May 2016 Newsletter
Selected and Intensive Levels of Support: Evaluate and Refine the Process
Selected and Intensive levels of support are intended to provide supports to students whose needs extend beyond the reach of the universal. Schools across Wisconsin are working to establish and sustain a fluid continuum of support, matched to the needs and the culture of the students they serve.
To support schools in this work, the Wisconsin RtI Center has created a school-wide process for responding to student needs. We have also developed a series of learning modules to guide teams in learning about, implementing, and refining each step - or key feature - in this process.
We will highlight different key features and learning modules in this newsletter throughout the school year. In this newsletter, we highlight…
This module reminds leadership teams to stay in continuous improvement mode. Though your school may have reached full implementation with your selected and intensive levels of support and you are starting to see results, your team will still want to pay attention to the issue of sustainability.
Are you facing these common obstacles?
Staff and leadership turnover, new mandates and initiatives, changes in student population: each of these changes impacts the systems and processes your team has worked hard to establish.
Even in conditions of relative stability, your team needs to be mindful of the phenomenon of “drift.” In complex systems, such as schools, individuals interpret and implement ideas in ways that may or may not correspond with the team’s original intent or design of a system of support. Over time, these interpretations and implementation become individualized and idiosyncratic; it’s no longer a system.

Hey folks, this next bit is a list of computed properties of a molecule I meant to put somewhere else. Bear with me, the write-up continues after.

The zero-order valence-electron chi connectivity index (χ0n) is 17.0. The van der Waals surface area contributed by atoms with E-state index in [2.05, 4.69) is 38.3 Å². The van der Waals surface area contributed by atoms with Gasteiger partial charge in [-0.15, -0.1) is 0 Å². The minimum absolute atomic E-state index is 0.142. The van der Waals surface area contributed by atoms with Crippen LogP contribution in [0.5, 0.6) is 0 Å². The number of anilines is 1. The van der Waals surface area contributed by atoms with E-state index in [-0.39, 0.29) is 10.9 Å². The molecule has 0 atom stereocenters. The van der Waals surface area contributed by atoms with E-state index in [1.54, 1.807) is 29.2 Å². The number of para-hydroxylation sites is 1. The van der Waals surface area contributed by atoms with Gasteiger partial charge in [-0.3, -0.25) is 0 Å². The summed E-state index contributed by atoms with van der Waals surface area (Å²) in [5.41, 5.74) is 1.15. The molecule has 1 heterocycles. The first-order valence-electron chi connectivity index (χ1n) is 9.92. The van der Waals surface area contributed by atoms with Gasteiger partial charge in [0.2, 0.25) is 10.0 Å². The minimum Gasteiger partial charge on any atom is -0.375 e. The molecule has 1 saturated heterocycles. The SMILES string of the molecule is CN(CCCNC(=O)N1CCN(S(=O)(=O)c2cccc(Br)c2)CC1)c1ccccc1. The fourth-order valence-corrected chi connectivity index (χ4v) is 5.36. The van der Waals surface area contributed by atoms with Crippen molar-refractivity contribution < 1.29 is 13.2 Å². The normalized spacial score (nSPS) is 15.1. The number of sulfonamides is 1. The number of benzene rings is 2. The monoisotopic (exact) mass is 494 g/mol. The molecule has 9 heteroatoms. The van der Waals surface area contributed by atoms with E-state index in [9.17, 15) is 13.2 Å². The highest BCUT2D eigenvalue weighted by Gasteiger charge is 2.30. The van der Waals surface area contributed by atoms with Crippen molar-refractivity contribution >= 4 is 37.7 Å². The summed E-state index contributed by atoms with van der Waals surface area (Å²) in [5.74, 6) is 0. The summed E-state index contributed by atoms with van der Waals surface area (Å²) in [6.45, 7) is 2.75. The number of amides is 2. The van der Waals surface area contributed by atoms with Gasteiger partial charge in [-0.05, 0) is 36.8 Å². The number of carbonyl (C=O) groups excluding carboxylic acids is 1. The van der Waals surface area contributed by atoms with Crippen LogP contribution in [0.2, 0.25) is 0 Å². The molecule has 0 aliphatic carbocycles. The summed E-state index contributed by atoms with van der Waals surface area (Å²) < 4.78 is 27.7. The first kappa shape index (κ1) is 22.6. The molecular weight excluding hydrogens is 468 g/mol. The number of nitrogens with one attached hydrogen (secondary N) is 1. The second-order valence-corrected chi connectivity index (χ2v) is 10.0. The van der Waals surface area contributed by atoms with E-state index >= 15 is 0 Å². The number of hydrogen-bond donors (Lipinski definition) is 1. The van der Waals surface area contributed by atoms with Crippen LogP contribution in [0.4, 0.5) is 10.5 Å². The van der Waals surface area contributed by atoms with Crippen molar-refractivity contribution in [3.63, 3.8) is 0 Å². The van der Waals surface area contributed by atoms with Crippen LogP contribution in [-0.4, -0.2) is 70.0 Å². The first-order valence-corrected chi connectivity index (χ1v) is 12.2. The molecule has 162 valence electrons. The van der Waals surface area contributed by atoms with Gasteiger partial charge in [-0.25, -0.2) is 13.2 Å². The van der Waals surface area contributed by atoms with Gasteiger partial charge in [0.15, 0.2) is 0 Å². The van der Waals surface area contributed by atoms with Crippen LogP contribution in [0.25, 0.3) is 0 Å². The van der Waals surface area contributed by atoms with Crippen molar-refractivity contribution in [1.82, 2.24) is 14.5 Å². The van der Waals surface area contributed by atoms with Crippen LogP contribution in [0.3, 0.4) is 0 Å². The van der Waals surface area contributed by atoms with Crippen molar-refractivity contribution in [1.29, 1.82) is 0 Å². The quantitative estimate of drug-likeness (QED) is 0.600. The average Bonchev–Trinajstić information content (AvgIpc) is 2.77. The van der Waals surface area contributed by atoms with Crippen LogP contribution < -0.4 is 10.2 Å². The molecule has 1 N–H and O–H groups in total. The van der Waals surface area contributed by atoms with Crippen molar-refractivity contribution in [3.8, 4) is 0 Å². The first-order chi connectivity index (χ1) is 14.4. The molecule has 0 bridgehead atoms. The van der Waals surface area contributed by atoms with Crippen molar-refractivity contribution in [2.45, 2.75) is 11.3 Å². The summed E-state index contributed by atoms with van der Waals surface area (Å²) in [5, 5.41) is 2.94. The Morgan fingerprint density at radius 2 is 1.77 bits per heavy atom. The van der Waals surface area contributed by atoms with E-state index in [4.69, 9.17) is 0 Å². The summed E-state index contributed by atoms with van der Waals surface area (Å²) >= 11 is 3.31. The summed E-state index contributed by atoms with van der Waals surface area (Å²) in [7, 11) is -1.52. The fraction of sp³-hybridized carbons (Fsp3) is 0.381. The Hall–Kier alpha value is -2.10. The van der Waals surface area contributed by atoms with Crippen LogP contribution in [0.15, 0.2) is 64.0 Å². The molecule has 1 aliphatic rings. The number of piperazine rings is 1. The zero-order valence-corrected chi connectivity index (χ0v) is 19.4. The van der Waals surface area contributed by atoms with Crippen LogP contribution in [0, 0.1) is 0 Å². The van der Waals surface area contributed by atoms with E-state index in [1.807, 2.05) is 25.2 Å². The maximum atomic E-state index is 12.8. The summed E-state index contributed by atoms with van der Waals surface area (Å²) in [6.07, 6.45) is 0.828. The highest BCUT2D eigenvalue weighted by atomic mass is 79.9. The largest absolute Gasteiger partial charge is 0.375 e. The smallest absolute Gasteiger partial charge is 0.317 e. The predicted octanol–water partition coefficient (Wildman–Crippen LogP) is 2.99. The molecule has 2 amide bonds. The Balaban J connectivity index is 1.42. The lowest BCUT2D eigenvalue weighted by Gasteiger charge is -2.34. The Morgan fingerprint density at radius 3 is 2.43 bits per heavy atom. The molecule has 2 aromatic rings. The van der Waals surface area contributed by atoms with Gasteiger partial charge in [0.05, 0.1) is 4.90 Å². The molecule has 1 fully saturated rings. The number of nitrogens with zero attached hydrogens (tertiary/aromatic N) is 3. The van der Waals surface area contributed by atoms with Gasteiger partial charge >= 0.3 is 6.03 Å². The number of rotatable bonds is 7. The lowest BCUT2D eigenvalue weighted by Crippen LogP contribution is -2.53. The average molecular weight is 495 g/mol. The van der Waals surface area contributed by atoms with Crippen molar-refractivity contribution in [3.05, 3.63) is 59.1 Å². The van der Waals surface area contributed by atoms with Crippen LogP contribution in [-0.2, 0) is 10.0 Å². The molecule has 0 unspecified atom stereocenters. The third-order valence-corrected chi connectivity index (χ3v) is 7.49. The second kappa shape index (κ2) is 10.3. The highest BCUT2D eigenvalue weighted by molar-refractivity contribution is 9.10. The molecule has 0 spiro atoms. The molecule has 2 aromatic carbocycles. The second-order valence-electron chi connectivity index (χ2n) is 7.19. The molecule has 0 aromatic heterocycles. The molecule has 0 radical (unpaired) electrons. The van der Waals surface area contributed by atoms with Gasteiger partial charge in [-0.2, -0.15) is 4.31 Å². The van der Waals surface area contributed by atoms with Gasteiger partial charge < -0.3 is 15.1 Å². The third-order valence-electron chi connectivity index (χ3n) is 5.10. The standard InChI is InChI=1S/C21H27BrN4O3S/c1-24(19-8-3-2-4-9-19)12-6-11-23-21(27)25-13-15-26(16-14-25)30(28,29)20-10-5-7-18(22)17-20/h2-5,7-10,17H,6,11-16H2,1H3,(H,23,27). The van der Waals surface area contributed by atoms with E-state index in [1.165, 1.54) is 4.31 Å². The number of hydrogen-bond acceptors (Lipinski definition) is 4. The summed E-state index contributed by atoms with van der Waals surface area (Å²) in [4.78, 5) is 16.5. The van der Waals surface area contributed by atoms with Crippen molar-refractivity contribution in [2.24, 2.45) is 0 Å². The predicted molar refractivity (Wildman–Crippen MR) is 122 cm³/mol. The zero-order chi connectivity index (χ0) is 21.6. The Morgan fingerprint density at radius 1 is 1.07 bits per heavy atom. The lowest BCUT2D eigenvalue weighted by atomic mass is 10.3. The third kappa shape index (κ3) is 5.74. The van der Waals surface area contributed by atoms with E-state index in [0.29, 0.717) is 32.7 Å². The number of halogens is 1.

In an effort to create and communicate clear processes, well-intentioned RtI leadership teams can be vulnerable to developing excessive paperwork and procedures for staff to complete and use. Staff may begin to seek work-arounds to access support for students or avoid using the system altogether. For some staff, what’s perceived as unnecessary obstacles may lead to resentment and actively working to undermine the system.
Fortunately, teams can build in strategies to help manage and lead this complexity and avoid obstacles to create sustainable systems of support.
That’s where this module can help.
The Evaluate and Refine the Process module is designed for schools that have worked through each of the other modules and are on a path of continuous improvement. Its purpose is to guide reflection on how effectively and efficiently the school’s selected and intensive levels of support respond to its students’ needs and how the school will improve and refine practices accordingly. The resources provide a range of checklists and tools (e.g. system self-assessments, intervention effectiveness tracking tools, system evaluation, and improvement guides) to assist teams in this process. The resources also help teams consider the connections between their additional support levels and other state mandates and initiatives, ways to engage families in the process, and how to use cultural competency throughout.
If you are ready to take it to the next level, you can access the module Evaluate and Refine the Process.
PBIS e-learning Modules
PBIS is a system for creating safer, more effective schools by reinforcing positive behavior and preventing and addressing problem behavior. PBIS is implemented in three tiers. Tier 1 focuses on setting and teaching behavioral expectations in all areas of the school including the playground, hallway, bus and classroom. Tier 2 and Tier 3 allow educators to focus more closely on the needs of groups or individual students.